said awhile back:

Sponsored text links on trusted sites like Jeremy’s causes all kinds of problems for search engines because they don’t believe a paid link should count as an algorithmic vote. Penalizing trusted sites for selling links isn’t really an option because so many people search for them by name. Removing them from SERPS would leave users wondering why they can’t find their favorite sites. Trusted sites also pass on an incredible amount of link juice so throttling them (preventing them from passing their juice to other sites) isn’t a great option either because it has a negative impact on all the non-paid links as well.

Google’s suggests using this code: rel=nofollow if you are to put paid links on a site so that the target of the paid link receives no page rank benefit. The no follow HTML attribute was created to reduce spamdexing (or rigged relevancy).

A very good point was made by “Joe” on Matt Cutt’s blog from 2005 (long time ago, I know… still relevant!). “Joe”, a commenter to Matt’s blog entry brought up what I consider to be a great point related to an advertiser’s methods.

The example given was of the 18-26 demographic. The product for advertising was education and the site was The Gap. Google isnt’ going to see the relevancy of these two sites. So what happens to advertiser or website owner trying to focus in on a certain demographic in this way? Does Google’s algorithm rationalize this connection?

“Joe” goes on to say:

…Professional advertiser[sic] know (and have known for a long long time) about “market segments” – their psychology, their demographics, etc. It’s a HUGE, HUGE part of advertising (save for Adsense), and always will be… Let’s say I had a site directed at helping college students. I know my visitors are normally between the ages of 18 and 26. Smart me, I also know that people between the ages of 18 and 26 like Gap clothes. In a googlebot’s mind, education and Gap clothes have nothing to do with one another… if I were to link to a site that was demographically about as on-target as you could get (Gap), but wasn’t the exact same type of content as my own, it would seem that Gap wouldn’t get any credit as being a good match for my site’s visitors (which, of course, is completely wrong)… there’s no way to get every relevant demographic connection.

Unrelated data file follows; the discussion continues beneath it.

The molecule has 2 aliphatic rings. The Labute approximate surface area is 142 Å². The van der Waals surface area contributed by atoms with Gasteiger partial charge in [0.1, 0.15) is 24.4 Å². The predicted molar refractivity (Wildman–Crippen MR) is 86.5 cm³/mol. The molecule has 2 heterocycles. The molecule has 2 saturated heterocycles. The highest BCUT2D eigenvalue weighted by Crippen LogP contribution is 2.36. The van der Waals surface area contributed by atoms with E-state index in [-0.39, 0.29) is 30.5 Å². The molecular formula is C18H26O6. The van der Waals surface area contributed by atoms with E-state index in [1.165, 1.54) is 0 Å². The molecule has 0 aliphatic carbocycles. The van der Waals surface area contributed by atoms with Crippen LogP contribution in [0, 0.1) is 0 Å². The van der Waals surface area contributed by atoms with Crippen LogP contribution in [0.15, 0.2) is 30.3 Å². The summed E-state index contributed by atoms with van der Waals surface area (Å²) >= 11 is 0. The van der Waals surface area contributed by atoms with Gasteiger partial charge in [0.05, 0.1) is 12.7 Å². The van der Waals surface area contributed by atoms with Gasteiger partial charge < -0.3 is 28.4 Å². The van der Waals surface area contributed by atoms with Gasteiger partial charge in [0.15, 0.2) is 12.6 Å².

So what do we do? Our actions for site ranking is pretty much determined on what Google decides. I’ve witnessed a lot of frustration over the black and white (good link/bad link) topic with SEs. It seems the additional frustration is that Google is the one running the show and holding all the cards, at the expense to many. So how do we begin to get the point across that it’s OK for people to sell portions of their OWN online real estate on their own websites?

Google does want an awful lot of help achieving their goals and they want us to begin tattling on each other to reach those goals. Are you OK with that and is paid linking wrong just because it frustrates the search sngines (SE)? So many questions! Matt’s old blog posting about such links obviously received a lot of feedback at that time regarding how SEs judge sites’ relevance to each other and it wasn’t positive feedback either.

Funny enough, blog postings from 2005 are relevant to the current frustration with SEs. We all know Google is trying to make a better internet. Is it possible that the tail (Google) can’t wag the dog (the rest of the internet) in this situation? I guess we’ll see.